When Hate Finds Passive Neglect

When your phone rings with simultaneous notifications from the Associated Press, BBC, New York Times, and every other media application, it indicates a news event of imperative importance. Unfortunately, on October 28, our phones rang with grim news of yet another incident of gun violence fueled by twisted ideology. An armed man opened fire at the Tree of Life Congregation synagogue in Pittsburgh, Pennsylvania, killing 11 people and wounding six others. The suspect, Robert Bowers, frequently posted anti-Semitic threats online before the incident. 

In the 21st century, American society looks down on racism and anti-Semitism, as we are constantly reminded of the potential horrors resulting from these ideas.    

At our top-level institution, where reputation is paramount, it is necessary that we demonstrate a clear rejection of such hateful ideologies. Considering the number of events that have occurred at this school in the past two years related to the appearace of swastikas on school property, and other instances of hateful acts, our school is at the danger of an association with certain individuals’ unfortunate behavior.

Hateful and anti-Semitic incidents occurring at the school have been either individual acts or linked with a small group of people. Thus, any actions taken against anti-Semitism at our school should be focused on interactions within a small group; after all, it is unlikely that any person would come out publicly as an anti-Semite at the school considering the immense negative attention that would be focused on that person.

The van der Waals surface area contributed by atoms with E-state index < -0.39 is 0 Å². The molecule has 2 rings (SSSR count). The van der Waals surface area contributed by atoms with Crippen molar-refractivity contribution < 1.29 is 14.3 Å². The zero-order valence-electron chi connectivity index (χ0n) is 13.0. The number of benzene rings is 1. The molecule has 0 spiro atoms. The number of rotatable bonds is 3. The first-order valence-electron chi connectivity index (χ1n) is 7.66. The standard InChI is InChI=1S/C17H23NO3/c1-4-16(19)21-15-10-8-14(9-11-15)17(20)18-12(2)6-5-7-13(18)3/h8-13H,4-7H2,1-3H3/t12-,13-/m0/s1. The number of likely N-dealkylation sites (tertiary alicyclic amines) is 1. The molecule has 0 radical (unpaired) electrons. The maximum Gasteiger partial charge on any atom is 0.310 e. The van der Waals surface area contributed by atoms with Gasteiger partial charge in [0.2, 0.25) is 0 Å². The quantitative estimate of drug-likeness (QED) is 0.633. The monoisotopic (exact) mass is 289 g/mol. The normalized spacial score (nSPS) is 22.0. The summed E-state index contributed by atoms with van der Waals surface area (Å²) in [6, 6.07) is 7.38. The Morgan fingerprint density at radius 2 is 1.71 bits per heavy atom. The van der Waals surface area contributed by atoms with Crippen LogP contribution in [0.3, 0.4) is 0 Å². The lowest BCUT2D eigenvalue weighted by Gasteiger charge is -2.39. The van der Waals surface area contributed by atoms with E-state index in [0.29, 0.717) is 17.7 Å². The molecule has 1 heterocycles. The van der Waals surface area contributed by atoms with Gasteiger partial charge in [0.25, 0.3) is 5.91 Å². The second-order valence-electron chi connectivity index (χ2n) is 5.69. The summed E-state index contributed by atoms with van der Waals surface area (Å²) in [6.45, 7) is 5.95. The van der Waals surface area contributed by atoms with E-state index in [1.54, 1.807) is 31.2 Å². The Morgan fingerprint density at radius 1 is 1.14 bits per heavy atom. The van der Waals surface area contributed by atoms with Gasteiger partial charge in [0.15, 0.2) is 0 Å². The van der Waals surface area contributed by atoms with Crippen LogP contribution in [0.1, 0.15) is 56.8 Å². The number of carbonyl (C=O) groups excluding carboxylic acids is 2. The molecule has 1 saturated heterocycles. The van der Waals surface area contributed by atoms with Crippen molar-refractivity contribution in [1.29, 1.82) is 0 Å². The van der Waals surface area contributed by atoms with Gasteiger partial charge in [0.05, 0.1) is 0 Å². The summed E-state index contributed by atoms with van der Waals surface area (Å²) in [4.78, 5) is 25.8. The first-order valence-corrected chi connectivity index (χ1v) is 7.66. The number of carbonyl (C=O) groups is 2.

Therefore, there must be an integral, protective system in place within the student body to report any hate to any close member in the faculty: not just Deans. Also, we as a school must take a much more aggressive stance against these reports of hate speech and action. First, the Administration should make it a key goal should anyone use Nazi symbolism, they are dismissed with repercussions. Second, the student community as whole should start taking even the slightest racist “joke” as a potential for harm against our entire community. 

In an interview, recent Jewish alum Nick Fleisher stated “As a Jewish alum, it saddens me to hear that students on campus are committing such heinous acts. I loved my time at Hotchkiss and hope that the Administration is able to find and expel these students, so that others can enjoy their time as I did.” 

We must, no matter how painful it is, recognize that the issue of anti-Semitism is present, not only in the US, but also here — at Hotchkiss. And after this bitter recognition, we must take active steps to better the status quo.